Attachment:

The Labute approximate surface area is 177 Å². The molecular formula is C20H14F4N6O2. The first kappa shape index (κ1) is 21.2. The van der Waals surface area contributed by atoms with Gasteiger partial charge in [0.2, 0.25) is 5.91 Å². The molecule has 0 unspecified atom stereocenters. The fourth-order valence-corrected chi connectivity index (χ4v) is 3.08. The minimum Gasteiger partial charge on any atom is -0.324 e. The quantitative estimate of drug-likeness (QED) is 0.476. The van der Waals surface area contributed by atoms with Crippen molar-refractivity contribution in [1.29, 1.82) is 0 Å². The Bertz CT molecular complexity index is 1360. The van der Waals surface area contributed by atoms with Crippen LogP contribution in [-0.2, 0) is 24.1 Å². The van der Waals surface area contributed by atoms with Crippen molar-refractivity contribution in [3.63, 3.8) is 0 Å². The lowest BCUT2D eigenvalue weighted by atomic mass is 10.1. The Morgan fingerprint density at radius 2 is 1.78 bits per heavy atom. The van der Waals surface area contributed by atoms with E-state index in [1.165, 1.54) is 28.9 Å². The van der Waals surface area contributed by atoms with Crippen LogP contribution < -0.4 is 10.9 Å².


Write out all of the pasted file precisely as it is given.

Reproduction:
The Labute approximate surface area is 177 Å². The molecular formula is C20H14F4N6O2. The first kappa shape index (κ1) is 21.2. The van der Waals surface area contributed by atoms with Gasteiger partial charge in [0.2, 0.25) is 5.91 Å². The molecule has 0 unspecified atom stereocenters. The fourth-order valence-corrected chi connectivity index (χ4v) is 3.08. The minimum Gasteiger partial charge on any atom is -0.324 e. The quantitative estimate of drug-likeness (QED) is 0.476. The van der Waals surface area contributed by atoms with Crippen molar-refractivity contribution in [1.29, 1.82) is 0 Å². The Bertz CT molecular complexity index is 1360. The van der Waals surface area contributed by atoms with Crippen LogP contribution in [-0.2, 0) is 24.1 Å². The van der Waals surface area contributed by atoms with Crippen molar-refractivity contribution in [3.63, 3.8) is 0 Å². The lowest BCUT2D eigenvalue weighted by atomic mass is 10.1. The Morgan fingerprint density at radius 2 is 1.78 bits per heavy atom. The van der Waals surface area contributed by atoms with E-state index in [1.165, 1.54) is 28.9 Å². The van der Waals surface area contributed by atoms with Crippen LogP contribution < -0.4 is 10.9 Å².